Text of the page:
Whakaaro Whānui - Broad-minded He rangi tā matawhāiti he rangi tā matawhānui
A person with narrow vision has a restricted horizon; A person with wide vision has plentiful opportunities
E te whānau, ngā tumuaki o Aotearoa, tēnā koutou katoa
Now that I am back from Scotland, I can give you a brief summary of my attendance at the International Summit on The Teaching Profession, as I promised to do.
Some twenty countries participated in this international forum. With few exceptions, they were all represented by their country's Minister of Education or equivalent, education union leaders and other sector representatives. I was in attendance at the invitation of the Minister of Education alongside the NZEI and the PPTA unions' presidents and representatives from the Education Council.
The Summit is held annually. When the formal sessions conclude, the Minister and the country's delegation members agree on one or more goals to achieve in the course of the following year. At the start of the Summit the Minister reports on progress towards the goal(s) set at the previous Summit. This reporting is done over the course of several plenary sessions and union representatives are also invited to speak on hot topics of interest to them.
Our Minister spoke enthusiastically of the Communities of Learning (CoLs) and Collaboration and the progress being made in this area. She also talked about the progress New Zealand has made in lifting the number of students achieving at NCEA level two since the last Summit.
When the formal sessions were over we worked with the Minister to draft 'country' goals for next year. I am pleased that our delegation favoured a focus on principal and teacher well-being, because that also links to the well-being of our young people and impacts on their achievement. The Minister has indicated that we will finalise our goals at a Summit debrief meeting shortly.
We know that the Minister recognises the importance of teacher well-being because when interviewed by media at the Summit she said:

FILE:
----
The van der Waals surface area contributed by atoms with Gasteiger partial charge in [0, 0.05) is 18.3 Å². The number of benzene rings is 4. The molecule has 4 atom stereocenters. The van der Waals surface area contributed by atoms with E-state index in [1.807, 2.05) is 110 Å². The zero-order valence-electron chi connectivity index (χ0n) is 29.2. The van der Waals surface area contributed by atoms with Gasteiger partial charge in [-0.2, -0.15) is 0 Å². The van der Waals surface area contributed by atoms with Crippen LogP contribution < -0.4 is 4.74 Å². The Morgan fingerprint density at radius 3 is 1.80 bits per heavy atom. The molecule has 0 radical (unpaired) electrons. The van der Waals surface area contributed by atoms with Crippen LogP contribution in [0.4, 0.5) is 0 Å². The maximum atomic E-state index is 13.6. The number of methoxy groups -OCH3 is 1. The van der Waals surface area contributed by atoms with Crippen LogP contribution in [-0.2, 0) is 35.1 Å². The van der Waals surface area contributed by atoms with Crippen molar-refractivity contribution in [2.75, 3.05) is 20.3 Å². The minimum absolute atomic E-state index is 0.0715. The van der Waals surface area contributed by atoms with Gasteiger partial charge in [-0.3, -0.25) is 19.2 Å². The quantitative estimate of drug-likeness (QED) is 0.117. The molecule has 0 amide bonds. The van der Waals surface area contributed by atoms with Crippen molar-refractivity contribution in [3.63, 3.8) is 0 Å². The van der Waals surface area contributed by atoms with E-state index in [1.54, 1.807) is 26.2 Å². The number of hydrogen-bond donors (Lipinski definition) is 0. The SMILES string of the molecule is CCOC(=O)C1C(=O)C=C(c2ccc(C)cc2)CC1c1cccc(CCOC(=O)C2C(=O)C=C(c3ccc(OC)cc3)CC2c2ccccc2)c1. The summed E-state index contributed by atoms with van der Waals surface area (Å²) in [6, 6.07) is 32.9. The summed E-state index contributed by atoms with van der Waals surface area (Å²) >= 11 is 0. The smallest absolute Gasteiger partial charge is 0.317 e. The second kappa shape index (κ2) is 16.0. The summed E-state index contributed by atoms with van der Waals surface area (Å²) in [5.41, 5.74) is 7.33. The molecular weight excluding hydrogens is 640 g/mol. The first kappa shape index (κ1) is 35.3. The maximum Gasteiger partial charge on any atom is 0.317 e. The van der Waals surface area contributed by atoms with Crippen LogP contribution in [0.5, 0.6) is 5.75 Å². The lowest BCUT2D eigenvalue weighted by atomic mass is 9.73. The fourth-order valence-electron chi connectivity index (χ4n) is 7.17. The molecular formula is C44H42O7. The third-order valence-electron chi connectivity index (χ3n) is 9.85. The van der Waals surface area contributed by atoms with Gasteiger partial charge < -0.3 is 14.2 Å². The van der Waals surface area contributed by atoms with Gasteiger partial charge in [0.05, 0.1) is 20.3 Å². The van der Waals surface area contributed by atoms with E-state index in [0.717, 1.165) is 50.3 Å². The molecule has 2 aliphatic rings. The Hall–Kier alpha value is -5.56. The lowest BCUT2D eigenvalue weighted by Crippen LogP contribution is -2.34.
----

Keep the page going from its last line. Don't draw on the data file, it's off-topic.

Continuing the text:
'...We are very much having to protect the well-being of our teachers because when they are well and resilient they are capable of delivering great learning experiences for our young people.'
I will be supporting a focus on professional well-being which I know is of widespread interest to you all.
This will be the last Principal Matters of the term because next week I am in Singapore attending the INTASE Conference where I look forward to hearing Sir Ken Robertson speak on his latest research in creative and innovative teaching and practice. Sir Ken is not the only attraction at the conference. There are a number of high profile leadership professionals who will also provide challenging ideas.
Whilst in Singapore, I want to find out more about the Singaporean Government's future direction for education. Along with several other Asian countries, Singapore has been scoring in the top ten countries of the world on international league tables for many years. High academic achievement has been a major focus for students, their families and the Government.
Dr Lim Lai Cheng of Singapore Management University, now tells us Singapore's Government policies are moving away from this 'unhealthy obsession' with grades and they want more emphasis on 'the importance of values'. Schools are being encouraged to scrap standardised examinations and to focus on developing the whole child. Several schools now have approaches centred on positive education, well-being and creating school cultures that support caring and trusting relationships. I will be asking principals in Singapore about this new approach and why they are turning away from the heavy focus on academic achievement. Hopefully I will have more insights to share with you after Easter and the holidays.